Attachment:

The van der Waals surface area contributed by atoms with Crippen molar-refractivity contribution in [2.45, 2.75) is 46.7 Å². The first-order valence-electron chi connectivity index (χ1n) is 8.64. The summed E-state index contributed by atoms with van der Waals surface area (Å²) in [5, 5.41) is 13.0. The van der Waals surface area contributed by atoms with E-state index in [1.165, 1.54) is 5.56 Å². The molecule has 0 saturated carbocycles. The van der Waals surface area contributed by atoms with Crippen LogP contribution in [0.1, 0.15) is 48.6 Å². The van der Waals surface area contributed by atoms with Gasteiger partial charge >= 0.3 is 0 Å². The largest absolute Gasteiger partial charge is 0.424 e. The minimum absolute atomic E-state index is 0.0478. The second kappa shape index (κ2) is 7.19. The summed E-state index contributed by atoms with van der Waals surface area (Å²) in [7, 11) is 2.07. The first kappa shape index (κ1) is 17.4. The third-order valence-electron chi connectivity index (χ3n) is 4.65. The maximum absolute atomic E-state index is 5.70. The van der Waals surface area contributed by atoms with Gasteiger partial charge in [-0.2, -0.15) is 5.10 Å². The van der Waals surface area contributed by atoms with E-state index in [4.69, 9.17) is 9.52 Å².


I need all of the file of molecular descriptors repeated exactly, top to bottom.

The van der Waals surface area contributed by atoms with Crippen molar-refractivity contribution in [2.45, 2.75) is 46.7 Å². The first-order valence-electron chi connectivity index (χ1n) is 8.64. The summed E-state index contributed by atoms with van der Waals surface area (Å²) in [5, 5.41) is 13.0. The van der Waals surface area contributed by atoms with E-state index in [1.165, 1.54) is 5.56 Å². The molecule has 0 saturated carbocycles. The van der Waals surface area contributed by atoms with Crippen LogP contribution in [0.1, 0.15) is 48.6 Å². The van der Waals surface area contributed by atoms with Gasteiger partial charge >= 0.3 is 0 Å². The largest absolute Gasteiger partial charge is 0.424 e. The minimum absolute atomic E-state index is 0.0478. The second kappa shape index (κ2) is 7.19. The summed E-state index contributed by atoms with van der Waals surface area (Å²) in [7, 11) is 2.07. The first kappa shape index (κ1) is 17.4. The third-order valence-electron chi connectivity index (χ3n) is 4.65. The maximum absolute atomic E-state index is 5.70. The van der Waals surface area contributed by atoms with Gasteiger partial charge in [-0.2, -0.15) is 5.10 Å². The van der Waals surface area contributed by atoms with E-state index in [4.69, 9.17) is 9.52 Å².